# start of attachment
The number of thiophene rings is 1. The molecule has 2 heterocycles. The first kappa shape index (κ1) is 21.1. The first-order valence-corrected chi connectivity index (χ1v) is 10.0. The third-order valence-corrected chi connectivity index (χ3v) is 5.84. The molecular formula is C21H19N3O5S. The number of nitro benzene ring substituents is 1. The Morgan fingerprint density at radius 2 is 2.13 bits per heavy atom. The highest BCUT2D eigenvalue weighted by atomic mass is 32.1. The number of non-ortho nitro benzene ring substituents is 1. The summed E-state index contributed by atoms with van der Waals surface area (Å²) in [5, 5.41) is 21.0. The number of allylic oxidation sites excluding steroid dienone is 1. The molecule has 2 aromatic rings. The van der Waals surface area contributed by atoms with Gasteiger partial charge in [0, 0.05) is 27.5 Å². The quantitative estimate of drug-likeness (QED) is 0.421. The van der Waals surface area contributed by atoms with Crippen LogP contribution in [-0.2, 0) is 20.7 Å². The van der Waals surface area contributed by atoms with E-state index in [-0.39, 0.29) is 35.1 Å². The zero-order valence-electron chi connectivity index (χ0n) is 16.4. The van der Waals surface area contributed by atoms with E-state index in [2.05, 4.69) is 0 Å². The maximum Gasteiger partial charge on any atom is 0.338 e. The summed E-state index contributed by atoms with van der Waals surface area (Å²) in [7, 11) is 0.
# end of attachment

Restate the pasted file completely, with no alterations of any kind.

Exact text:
The number of thiophene rings is 1. The molecule has 2 heterocycles. The first kappa shape index (κ1) is 21.1. The first-order valence-corrected chi connectivity index (χ1v) is 10.0. The third-order valence-corrected chi connectivity index (χ3v) is 5.84. The molecular formula is C21H19N3O5S. The number of nitro benzene ring substituents is 1. The Morgan fingerprint density at radius 2 is 2.13 bits per heavy atom. The highest BCUT2D eigenvalue weighted by atomic mass is 32.1. The number of non-ortho nitro benzene ring substituents is 1. The summed E-state index contributed by atoms with van der Waals surface area (Å²) in [5, 5.41) is 21.0. The number of allylic oxidation sites excluding steroid dienone is 1. The molecule has 2 aromatic rings. The van der Waals surface area contributed by atoms with Gasteiger partial charge in [0, 0.05) is 27.5 Å². The quantitative estimate of drug-likeness (QED) is 0.421. The van der Waals surface area contributed by atoms with Crippen LogP contribution in [-0.2, 0) is 20.7 Å². The van der Waals surface area contributed by atoms with E-state index in [-0.39, 0.29) is 35.1 Å². The zero-order valence-electron chi connectivity index (χ0n) is 16.4. The van der Waals surface area contributed by atoms with E-state index in [2.05, 4.69) is 0 Å². The maximum Gasteiger partial charge on any atom is 0.338 e. The summed E-state index contributed by atoms with van der Waals surface area (Å²) in [7, 11) is 0.